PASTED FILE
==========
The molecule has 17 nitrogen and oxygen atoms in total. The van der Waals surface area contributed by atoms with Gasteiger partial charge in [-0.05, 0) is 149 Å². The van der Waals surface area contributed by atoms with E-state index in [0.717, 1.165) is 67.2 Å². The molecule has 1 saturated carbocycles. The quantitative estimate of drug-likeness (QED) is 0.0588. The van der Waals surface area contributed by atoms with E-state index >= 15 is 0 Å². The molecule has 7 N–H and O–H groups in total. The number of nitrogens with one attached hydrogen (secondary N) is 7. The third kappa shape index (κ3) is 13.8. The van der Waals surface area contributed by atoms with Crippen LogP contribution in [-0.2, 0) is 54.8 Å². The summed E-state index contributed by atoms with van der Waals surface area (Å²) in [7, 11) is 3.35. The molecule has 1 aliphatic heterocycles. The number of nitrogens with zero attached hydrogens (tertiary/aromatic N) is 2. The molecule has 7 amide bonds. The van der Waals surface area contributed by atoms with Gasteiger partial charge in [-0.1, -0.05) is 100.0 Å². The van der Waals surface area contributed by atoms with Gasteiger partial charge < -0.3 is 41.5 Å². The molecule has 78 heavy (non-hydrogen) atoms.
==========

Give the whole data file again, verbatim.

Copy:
The molecule has 17 nitrogen and oxygen atoms in total. The van der Waals surface area contributed by atoms with Gasteiger partial charge in [-0.05, 0) is 149 Å². The van der Waals surface area contributed by atoms with E-state index in [0.717, 1.165) is 67.2 Å². The molecule has 1 saturated carbocycles. The quantitative estimate of drug-likeness (QED) is 0.0588. The van der Waals surface area contributed by atoms with E-state index >= 15 is 0 Å². The molecule has 7 N–H and O–H groups in total. The number of nitrogens with one attached hydrogen (secondary N) is 7. The third kappa shape index (κ3) is 13.8. The van der Waals surface area contributed by atoms with Crippen LogP contribution in [-0.2, 0) is 54.8 Å². The summed E-state index contributed by atoms with van der Waals surface area (Å²) in [7, 11) is 3.35. The molecule has 1 aliphatic heterocycles. The number of nitrogens with zero attached hydrogens (tertiary/aromatic N) is 2. The molecule has 7 amide bonds. The van der Waals surface area contributed by atoms with Gasteiger partial charge in [-0.1, -0.05) is 100.0 Å². The van der Waals surface area contributed by atoms with Gasteiger partial charge < -0.3 is 41.5 Å². The molecule has 78 heavy (non-hydrogen) atoms.